Walking in and around Coniston

You will be spoilt for choice when it comes to nearby walking routes. There is a good choice of routes available from the door which range from a lovely lakeside path that runs alongside Coniston Water, to nearby have Tarn Hows which is a lovely trail that is also suitable for buggies and wheelchairs and then, of course, you have a choice challenging Wainwright fells including Coniston Old Man which shadows the village of Coniston.

Below you will find some of our favourite walks.


Starting off above the village of Coniston with views out to Coniston Water and beyond, it climbs through old quarry workings.

Tarn Hows

With a manageable length of less than two miles this is a great trail for all the family to enjoy on foot. The track is suitable for baby buggies and wheelchairs, although there are a few short hilly sections.

Cumbria Way

The Cumbria Way - This walk is 112km long and the entire route is way marked. It is broken down into five sections which are 17-25 km long. It starts in Ulverston, South Cumbria and heads north through the Lake District National Park, finishing in Carlisle.

Blea Tarn

This walk offers a great opportunity for all to get out into the fells safely, while enjoying brilliant views of Lingmoor and Pike of Blisco and other surrounding Langdale fells.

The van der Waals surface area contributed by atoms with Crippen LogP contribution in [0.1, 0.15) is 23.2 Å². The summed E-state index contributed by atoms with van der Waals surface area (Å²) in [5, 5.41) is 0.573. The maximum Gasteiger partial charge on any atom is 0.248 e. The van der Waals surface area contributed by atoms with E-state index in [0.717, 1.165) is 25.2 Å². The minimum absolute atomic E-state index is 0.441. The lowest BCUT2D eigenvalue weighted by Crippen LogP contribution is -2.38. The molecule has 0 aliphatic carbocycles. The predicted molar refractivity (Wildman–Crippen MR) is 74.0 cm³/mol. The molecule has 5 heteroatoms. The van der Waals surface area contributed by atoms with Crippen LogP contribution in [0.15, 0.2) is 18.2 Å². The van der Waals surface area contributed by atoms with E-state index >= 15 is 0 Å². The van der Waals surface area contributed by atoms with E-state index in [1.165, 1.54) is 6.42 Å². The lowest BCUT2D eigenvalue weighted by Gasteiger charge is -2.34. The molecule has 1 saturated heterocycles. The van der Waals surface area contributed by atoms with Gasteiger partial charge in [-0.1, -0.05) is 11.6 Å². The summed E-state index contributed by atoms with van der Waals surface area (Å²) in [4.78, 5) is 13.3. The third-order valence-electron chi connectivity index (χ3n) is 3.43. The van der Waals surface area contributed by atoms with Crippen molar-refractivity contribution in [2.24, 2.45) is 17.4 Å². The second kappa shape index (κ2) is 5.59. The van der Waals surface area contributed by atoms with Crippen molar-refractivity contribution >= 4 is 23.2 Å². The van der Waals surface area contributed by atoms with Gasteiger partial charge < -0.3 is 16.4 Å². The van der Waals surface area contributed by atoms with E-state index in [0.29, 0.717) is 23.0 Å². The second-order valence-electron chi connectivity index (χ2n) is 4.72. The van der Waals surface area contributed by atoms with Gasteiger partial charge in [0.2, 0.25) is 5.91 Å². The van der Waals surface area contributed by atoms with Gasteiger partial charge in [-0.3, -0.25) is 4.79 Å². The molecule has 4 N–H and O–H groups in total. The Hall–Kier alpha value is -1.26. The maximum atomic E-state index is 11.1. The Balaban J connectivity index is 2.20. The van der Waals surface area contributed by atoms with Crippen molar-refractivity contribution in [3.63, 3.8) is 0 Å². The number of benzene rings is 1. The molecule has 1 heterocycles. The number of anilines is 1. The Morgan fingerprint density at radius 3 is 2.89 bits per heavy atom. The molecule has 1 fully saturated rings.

Coniston Shore

The route is for all. A walk along the shoreline of Coniston Water, with the option of returning on the Coniston Launches from Torver jetty. It is 4.3 miles or 2.2 miles if you catch the boat.

Black Fell & Holme Fell

Black Fell and Holme Fell are afforded chapters in Wainwrights famous Guide to the Lakeland Fells. Ambitiously named Black Crag on the OS maps, the summit of Black Fell is owned by the National Trust and, despite its small stature, has tremendous views. Holme Fell feels more mountainous and has a steeper, rockier profile. Its isolated location offers fine views in all directions including the near entirety of Coniston Water

Dow Crag

Dow Crag is very dramatic with its near-vertical eastern face, huge crags plunging hundreds of feet from the summit to the deep tarn of Goat’s Water. Dow Crag summit is on top of a small steep rocky tower and a bit of scrambling is required to actually stand on it. It is not really serious rock climbing but does require using hands to get up it.


Wetherlam stands apart from the main north-south spine of the Coniston Fells, the connection being via the long east ridge of Swirl How. Midway along this ridge is Black Sails, an intermediate top usually considered to be part of Wetherlam,

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015394 41319

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Brathay Lodge B&B in Ambleside

Brathay Lodge is our other Bed & Breakfast which is located nearby in Ambleside.